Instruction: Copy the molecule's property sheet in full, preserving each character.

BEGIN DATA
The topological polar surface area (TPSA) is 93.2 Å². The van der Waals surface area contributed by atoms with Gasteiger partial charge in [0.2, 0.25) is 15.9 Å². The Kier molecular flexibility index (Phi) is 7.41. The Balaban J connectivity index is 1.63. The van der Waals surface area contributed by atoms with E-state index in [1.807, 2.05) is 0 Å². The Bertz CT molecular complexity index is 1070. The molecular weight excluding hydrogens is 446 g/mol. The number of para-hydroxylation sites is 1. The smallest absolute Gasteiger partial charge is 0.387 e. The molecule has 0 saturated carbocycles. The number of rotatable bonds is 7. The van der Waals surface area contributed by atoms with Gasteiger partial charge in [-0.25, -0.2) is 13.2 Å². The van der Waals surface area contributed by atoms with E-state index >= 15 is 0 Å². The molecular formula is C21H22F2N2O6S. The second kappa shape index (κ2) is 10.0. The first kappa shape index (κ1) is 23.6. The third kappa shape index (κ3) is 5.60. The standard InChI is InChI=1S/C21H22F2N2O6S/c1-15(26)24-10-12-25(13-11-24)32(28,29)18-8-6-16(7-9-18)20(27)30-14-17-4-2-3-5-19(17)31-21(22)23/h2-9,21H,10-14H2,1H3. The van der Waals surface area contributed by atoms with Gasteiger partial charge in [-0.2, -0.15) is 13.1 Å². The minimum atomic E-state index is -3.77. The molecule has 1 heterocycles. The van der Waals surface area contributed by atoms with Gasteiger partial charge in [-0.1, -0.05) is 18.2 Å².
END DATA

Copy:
The topological polar surface area (TPSA) is 93.2 Å². The van der Waals surface area contributed by atoms with Gasteiger partial charge in [0.2, 0.25) is 15.9 Å². The Kier molecular flexibility index (Phi) is 7.41. The Balaban J connectivity index is 1.63. The van der Waals surface area contributed by atoms with E-state index in [1.807, 2.05) is 0 Å². The Bertz CT molecular complexity index is 1070. The molecular weight excluding hydrogens is 446 g/mol. The number of para-hydroxylation sites is 1. The smallest absolute Gasteiger partial charge is 0.387 e. The molecule has 0 saturated carbocycles. The number of rotatable bonds is 7. The van der Waals surface area contributed by atoms with Gasteiger partial charge in [-0.25, -0.2) is 13.2 Å². The van der Waals surface area contributed by atoms with E-state index >= 15 is 0 Å². The molecular formula is C21H22F2N2O6S. The second kappa shape index (κ2) is 10.0. The first kappa shape index (κ1) is 23.6. The third kappa shape index (κ3) is 5.60. The standard InChI is InChI=1S/C21H22F2N2O6S/c1-15(26)24-10-12-25(13-11-24)32(28,29)18-8-6-16(7-9-18)20(27)30-14-17-4-2-3-5-19(17)31-21(22)23/h2-9,21H,10-14H2,1H3. The van der Waals surface area contributed by atoms with Gasteiger partial charge in [-0.2, -0.15) is 13.1 Å². The minimum atomic E-state index is -3.77. The molecule has 1 heterocycles. The van der Waals surface area contributed by atoms with Gasteiger partial charge in [-0.1, -0.05) is 18.2 Å².